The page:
Ask LH: Is It Safe To Use Dropbox For Collaboration?

Ask LH: Is It Safe To Use Dropbox For Collaboration?

Hi Lifehacker, My company is thinking about using Dropbox for daily file transfers (such as working from home and not needing to email the document to another email), but some people are concerned about the possible access the general public would have to the files. Do you guys have any suggestions of how to keep the info as secure as possible using Dropbox? Or is it not advisable to use Dropbox if we’re planning on using it for confidential information? Thanks,

Dear Laura,

It’s a good question (and one which actually popped up in a comment but which merits a broader answer).

We’re big believers in using Dropbox for collaborative work, and the US Lifehacker team offered a detailed guide a while back on how to make that work. The approach outlined there is worth checking out for some general ideas, so I won’t repeat them here. In terms of security, the answer to your question is: Dropbox is fine as long as you approach it the right way.

The wrong way is to drop them in the ‘Public’ folder on a Dropbox account, since that creates a web link which is accessible to anyone who gets hold of it.

As we’ve suggested before, a better idea is to set up a work Dropbox which everyone can log into. That means there are copies of vital files on multiple machines, and the newest versions are automatically replicated. If someone wants to grab a file for use on an unfamiliar machine (perhaps an emergency presentation), that’s also possible by logging in via a web browser.

Not that whole they are shared, those files aren’t available to the general public; only people who have the relevant login address and password can get to them. Make sure to use a strong password and change it regularly (including whenever a team member leaves or takes on a new job).

That approach isn’t foolproof: if the password leaks, then those documents will be accessible. But that applies to virtually any collaboration system. Given its ease of installation and availability on a wide range of platforms (including via a web browser), Dropbox is still a great solution for where you want to exchange files or have them available to multiple members of a team but don’t need actual, real-time interaction.


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  • I think Waula is a GREAT option, since it’s encrypted all the way. And I want to remember that Dropbox isnt.
    Please correct me if I’m wrong, have a nice friday 🙂

  • I am using Dropbox. I have a desktop computer and a laptop. Every time I travel I sync my working files to Dropbox so that I could still continue my online job while on travel. I don’t put my files into the ‘Public’ folder because obviously it’s for the public. I have employers who share their files to me via Dropbox and so far we have no problem.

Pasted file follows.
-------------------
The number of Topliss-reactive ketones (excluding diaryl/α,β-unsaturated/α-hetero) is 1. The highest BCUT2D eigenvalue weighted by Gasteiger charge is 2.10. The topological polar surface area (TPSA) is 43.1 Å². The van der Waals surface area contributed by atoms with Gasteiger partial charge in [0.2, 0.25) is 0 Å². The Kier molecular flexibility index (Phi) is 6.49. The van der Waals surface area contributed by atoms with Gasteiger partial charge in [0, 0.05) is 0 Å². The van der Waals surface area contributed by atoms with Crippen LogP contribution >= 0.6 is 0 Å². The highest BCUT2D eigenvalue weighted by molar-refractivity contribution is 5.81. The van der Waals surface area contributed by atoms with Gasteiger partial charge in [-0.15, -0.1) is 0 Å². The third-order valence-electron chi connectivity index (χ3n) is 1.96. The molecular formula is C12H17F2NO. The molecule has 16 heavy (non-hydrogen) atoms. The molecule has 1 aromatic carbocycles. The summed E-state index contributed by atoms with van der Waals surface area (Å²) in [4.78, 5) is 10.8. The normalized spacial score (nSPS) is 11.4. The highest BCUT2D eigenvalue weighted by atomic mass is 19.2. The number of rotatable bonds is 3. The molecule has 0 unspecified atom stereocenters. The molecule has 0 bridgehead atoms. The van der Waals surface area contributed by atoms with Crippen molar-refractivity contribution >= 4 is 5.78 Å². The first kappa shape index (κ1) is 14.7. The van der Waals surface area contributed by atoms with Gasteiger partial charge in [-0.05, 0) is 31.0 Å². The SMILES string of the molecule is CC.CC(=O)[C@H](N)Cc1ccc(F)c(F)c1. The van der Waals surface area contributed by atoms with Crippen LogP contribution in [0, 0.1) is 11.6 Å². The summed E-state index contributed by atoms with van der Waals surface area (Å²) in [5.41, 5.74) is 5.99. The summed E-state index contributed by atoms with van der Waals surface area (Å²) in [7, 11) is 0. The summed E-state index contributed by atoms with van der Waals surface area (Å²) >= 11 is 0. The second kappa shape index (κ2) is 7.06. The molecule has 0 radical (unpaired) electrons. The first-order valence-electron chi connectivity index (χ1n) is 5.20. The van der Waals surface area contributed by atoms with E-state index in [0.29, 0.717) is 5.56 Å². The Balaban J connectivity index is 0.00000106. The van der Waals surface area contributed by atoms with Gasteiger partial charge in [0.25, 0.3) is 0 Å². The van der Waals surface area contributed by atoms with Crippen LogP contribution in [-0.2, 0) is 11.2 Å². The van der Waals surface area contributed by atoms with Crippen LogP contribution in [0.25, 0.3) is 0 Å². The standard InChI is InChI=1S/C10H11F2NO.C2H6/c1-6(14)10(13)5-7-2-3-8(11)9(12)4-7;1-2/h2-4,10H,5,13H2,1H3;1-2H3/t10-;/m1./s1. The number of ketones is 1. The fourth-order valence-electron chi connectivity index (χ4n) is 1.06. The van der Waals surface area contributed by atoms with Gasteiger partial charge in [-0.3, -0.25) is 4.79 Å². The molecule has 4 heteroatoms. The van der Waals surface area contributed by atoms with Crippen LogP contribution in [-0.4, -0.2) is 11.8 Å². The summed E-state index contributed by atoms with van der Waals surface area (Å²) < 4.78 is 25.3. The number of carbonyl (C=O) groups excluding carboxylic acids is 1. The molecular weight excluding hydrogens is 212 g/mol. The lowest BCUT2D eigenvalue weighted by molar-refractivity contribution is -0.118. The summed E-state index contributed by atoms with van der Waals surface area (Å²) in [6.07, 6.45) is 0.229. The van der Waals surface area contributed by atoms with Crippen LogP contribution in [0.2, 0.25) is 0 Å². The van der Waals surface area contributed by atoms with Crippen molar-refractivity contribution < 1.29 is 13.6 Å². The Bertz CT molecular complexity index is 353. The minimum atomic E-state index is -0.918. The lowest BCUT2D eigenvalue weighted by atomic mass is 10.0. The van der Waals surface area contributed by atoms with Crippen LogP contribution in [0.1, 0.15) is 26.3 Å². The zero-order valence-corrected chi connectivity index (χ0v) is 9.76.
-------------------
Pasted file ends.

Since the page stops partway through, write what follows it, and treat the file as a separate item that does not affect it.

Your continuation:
• If your information/resources are valuable and you’re putting them online assume it’s going to be public (but take measures to make sure it’s not) and anyone – including the hosting company – can access it. As people already commented, Dropbox has known flaws in its security; other systems may too.

    It’s a little more hassle but a lot less risk of being compromised:

    Encrypt your files before uploading them.

    • I think encrypting them even when they’re on your own network is important if they’re sensitive enough. Anything that goes out online should be encrypted, even if that online space is supposedly “private.” I only use Dropbox for personal stuff, and encrypt stuff that could prove problematic if someone got hold of it (e.g. I have a PDF of my birth certificate and drivers license in there somewhere, but strongly encrypted with a 20+ character password with True Crypt.) Everything else, whilst I don’t expect it to get into other people’s hands, it doesn’t matter if it does (if they really want my Uni assignment from last semester, they can have it!)

      I think a general rule of thumb is, if it’s confidential and/or for a business (and in the case mentioned in the post, it would be) always encrypt it no matter what service you’re using. For personal stuff, not quite as important except for personally identifiable information (such as drivers license, birth certificate, passport etc).

  • Good article – here is another cloud storage solution that is fully encrypted:
    With SugarSync, you get 5GB of cloud storage space with the FREE version, but now there is no restriction to the number of computers you can sync/backup (up from 2).
    It gives you the ability to upload and sync any folder on your computer.
    It is the only service that offers such a broad device and OS support with apps for BlackBerry, Android, iPhone/iPad, Symbian, not to mention your computer!
    You can also stream MP3 music files to your smartphone or computer.

  • It depends on what you want to do. For many regulated industries, DropBox is not compliant. Their website clearly states this:
    Dropbox Enterprise File Transfer from Thru is the secure solution for businesses and enterprises. Their solutions have been working for large businesses for ten years without a single security breach.

  • Laura, I hope you have found a solution by now. There are many ways to have shared folders for multiple people each with their own account (think audit trails from a PCI perspective). I would be scared to have too many people with a single login. How do you communicate the new password when it needs to be changed? Not email I hope! I’ve been suggesting this solution (GoAnywhere Services) to my customers. It allows remote file access, shared team folders, virtual links to network shares, AND all the files stay on your corporate networks!
    It is definitely worth a few thousand quid to know that everything you are doing is secure and meets the compliance requirements of your locality.

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